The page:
“The Rats In the Walls”, first published in Weird Tales, March 1924.
This is the the tenth entry in my read through of the commemorative edition of Necronomicon: The Best Weird Tales of H P Lovecraft.
Lovecraft seems to write a lot of characters that are just stand ins for himself, but up until now they have generally been the passive observers rather than the active characters – the narrators in The Statement of Randolph Carter, Herbert West - Reanimater and The Hound, for example. In this story, he not only puts himself at the centre, but creates for himself a kind of dream other life.
Walter Delapore needs some kind of background so that the reader can feel something about his eventual fate, but this kind of aristocratic set up seems to be a big draw for Lovecraft. Walter Delapore is the scion of a distinguished line of British aristocracy that has been settled in Virginia for many generations. He makes a fortune in business, marries and has a child but his wife dies in child birth, getting her handily out of the way. When the son dies as a consequence of injuries suffered in World War I, this allows the father to indulge his fascination with antiquities by pouring the family fortune (to which there is now no heir) into restoring his newly the family seat in the south of England.
Love craft saw himself as the scion of minor New England aristocracy, the last of a noble line. In Delapore's death and degradation, maybe HPL is hinting at his own father's fate and what he thinks might be in store for himself. All the stuff about the luxurious surroundings, well-padded chairs and Nigger-Man on his knee is cold comfort at the horror that lies just below the surface of his mind.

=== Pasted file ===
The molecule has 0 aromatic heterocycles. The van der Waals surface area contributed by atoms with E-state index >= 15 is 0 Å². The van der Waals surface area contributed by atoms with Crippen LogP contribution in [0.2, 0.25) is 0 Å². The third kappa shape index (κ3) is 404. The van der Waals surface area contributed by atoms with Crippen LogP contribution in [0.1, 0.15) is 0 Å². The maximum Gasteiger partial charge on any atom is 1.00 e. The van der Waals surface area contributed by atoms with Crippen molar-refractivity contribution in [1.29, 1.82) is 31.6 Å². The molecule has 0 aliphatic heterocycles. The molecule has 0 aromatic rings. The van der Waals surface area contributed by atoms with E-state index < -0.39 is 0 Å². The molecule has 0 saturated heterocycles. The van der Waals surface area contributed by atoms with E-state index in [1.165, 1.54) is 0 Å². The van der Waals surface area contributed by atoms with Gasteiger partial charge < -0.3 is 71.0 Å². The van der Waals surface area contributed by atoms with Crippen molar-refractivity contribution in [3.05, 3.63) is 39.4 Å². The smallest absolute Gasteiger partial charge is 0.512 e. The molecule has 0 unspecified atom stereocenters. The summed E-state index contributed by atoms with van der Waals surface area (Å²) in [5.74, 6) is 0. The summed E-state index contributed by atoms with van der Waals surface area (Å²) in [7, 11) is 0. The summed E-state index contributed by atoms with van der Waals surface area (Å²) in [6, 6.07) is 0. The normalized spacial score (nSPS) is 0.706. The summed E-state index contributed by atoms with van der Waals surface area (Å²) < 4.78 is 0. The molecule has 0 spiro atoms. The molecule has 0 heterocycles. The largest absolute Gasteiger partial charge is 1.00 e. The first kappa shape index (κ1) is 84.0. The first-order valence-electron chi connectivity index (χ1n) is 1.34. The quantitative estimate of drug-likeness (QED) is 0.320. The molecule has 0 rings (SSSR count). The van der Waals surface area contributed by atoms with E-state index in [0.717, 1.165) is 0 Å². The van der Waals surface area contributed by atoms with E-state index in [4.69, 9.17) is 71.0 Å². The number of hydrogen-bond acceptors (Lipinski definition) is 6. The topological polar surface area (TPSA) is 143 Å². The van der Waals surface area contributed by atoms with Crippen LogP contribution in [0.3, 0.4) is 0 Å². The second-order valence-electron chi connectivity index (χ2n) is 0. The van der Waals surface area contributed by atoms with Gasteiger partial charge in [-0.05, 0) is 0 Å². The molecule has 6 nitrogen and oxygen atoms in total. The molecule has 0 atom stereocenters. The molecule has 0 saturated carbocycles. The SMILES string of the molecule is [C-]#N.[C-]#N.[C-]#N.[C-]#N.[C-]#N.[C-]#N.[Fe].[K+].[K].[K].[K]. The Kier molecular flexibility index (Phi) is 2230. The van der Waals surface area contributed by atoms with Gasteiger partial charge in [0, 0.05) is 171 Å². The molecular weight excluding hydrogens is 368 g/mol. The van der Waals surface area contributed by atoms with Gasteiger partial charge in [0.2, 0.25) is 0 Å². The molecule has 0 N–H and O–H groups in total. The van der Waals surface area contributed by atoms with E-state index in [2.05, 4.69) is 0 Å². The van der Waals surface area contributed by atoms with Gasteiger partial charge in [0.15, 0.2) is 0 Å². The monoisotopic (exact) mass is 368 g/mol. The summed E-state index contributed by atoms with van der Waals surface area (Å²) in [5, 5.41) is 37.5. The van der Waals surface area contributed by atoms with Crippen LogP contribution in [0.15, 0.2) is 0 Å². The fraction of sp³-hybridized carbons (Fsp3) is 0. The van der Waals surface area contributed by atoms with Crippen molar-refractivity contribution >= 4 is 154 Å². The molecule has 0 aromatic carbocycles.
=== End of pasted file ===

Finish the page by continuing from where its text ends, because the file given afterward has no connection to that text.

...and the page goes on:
I enjoyed this one a lot, and HPL seems to have hit his stride. It's an excellent horror. Delapore's dreams add an atmosphere foreboding and the climax pays off on it with a really nasty, gruesome ending.
Like a number of the previous stories, it's set against the contemporary events of World War I. In A Life, Joshi notes that in this tale Lovecraft adds a very specific date in the first line: “On July 16, 1923, I moved into Exham Priory.” Lovecraft is clearly working hard to place his stories in the context of the real world. The Music of Erich Zann, by contrast, is the most successful of his dreamier stories, and represents a style he chose not to pursue. After this, his stories follow closer to this pattern – specific, detailed, placed expertly in the real world.
Joshi notes another interesting bit of trivia, that it was through this story that HPL began corresponding with Robert E Howard. Howard wrote to Weird Tales, querying HPL's use of Cymric in the stories final scene. Farnsworth Wright thought that HPL would be interested to read the young man's points and passed the letter on. This connects the story to the present day to me, as it's just the kind of obscure point that two colossal nerds would enjoy arguing about on the internet.
A couple of years ago I went to a concert by the Tiger Lilies, showcasing their album based on Lovecraft songs, and this is one of the songs I remember the most vividly. Thanks to the magic of youtube here it is:
I have to admit, my favourite part of that show was Alexander Hacke's readings from the stories, which were delivered with great conviction.
Next up "Under the Pyramids"